Reparations Redux

In order to understand the need for reparations, we need to understand that racism is historic, systemic, and structural, woven in the social fabric of the United States. It’s not about who was alive in slavery times or even who benefitted from centuries of oppression and discrimination. Its essence is embodied in the following statistic: the median wealth (not income) of white households is 13 times that of Black households, $141,000 to $11,000 (2013 figures). A difference of $130,000 per household.

While useful, the destruction of Confederate monuments or even the stopping of police murder of Black people will not end racism. The only way to decisively remedy the effects of 400 years of enslavement and Jim Crow discrimination is to provide reparations to the descendants of its victims. An eloquent “Case for Reparations” by Ta-Nahessi Coates was published in the Atlantic in 2014.

A variety of remedies, of ways to implement reparations, is listed under the reparations demand from the Movement for Black Lives – a program which should receive our unqualified support – among them a guaranteed annual income and free education.

Another approach is suggested by Richard Rothstein in his new book, The Color of Law. Much of the wealth gap can be attributed to the unconstitutional federal, state, and local government policies that built the  suburbs after World War II, policies which explicitly excluded Blacks from such massive developments as Levittown in New York and Westlake near San Francisco, thereby preventing Black families from acquiring the capital that their white counterparts were able to accumulate. So the federal government could offer housing grants of $130,000 to African American households. With 9.9 million Black households, this subsidy would cost $1.287 trillion, or 32% of the total federal budget (2018) of 4.0 trillion. However, if the money were paid out over ten years, this would amount to 1.287 billion per year, or 3% of the annual budget.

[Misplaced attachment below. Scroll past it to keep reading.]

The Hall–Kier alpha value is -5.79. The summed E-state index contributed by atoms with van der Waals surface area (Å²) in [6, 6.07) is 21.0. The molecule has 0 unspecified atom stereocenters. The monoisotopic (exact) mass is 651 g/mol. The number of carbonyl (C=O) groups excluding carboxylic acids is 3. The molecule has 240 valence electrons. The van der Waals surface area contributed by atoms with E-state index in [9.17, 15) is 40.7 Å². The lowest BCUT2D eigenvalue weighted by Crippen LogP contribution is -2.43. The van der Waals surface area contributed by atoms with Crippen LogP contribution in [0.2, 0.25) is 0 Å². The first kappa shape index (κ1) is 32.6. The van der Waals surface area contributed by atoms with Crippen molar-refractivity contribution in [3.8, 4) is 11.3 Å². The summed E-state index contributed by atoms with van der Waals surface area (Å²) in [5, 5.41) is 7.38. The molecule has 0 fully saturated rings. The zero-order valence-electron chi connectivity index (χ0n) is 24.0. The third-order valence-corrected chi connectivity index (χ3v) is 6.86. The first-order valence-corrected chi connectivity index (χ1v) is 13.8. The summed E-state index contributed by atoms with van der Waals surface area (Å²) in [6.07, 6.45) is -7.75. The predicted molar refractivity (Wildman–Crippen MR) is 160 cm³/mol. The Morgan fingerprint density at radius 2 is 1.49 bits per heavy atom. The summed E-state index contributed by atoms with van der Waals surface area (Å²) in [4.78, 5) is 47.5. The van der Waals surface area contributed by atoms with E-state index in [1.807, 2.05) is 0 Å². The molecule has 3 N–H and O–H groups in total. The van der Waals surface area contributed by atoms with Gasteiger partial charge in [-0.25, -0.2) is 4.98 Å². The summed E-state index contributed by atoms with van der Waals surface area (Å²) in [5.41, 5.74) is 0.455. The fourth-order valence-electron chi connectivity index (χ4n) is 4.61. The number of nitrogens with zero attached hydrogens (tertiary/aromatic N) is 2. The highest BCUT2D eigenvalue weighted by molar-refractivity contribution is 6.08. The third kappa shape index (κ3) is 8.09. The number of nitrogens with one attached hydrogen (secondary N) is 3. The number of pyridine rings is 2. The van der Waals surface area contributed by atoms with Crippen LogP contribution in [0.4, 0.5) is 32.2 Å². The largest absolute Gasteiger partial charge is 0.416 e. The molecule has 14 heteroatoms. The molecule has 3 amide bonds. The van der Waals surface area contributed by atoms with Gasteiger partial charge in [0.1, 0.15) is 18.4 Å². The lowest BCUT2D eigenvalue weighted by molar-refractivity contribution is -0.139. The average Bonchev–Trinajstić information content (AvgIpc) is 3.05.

This money could be easily cut from the bloated military budget or raised by a tax on banks as a penalty for their role in redlining Black neighborhoods.

The point is that a reparations program is eminently doable. This particular approach doesn’t require going back 150 years to slavery, but remedies the unconstitutional practices of the federal government which occurred in many of our lifetimes. The specifics can evolve from the first step of Congress passing HB 40, the Conyer’s bill calling for a study of remedies to racism that’s introduced every year.

No amount of reparations can make up for the horror of the centuries of enslavement and oppression of Black people. But such practical approaches as suggested here and by BLM would go a long way to healing the racial divide. To get even such modest approaches passed by the government will require white people to take responsibility for our history of privilege. But it could supply the Black community with the capital that it has been for so long denied.

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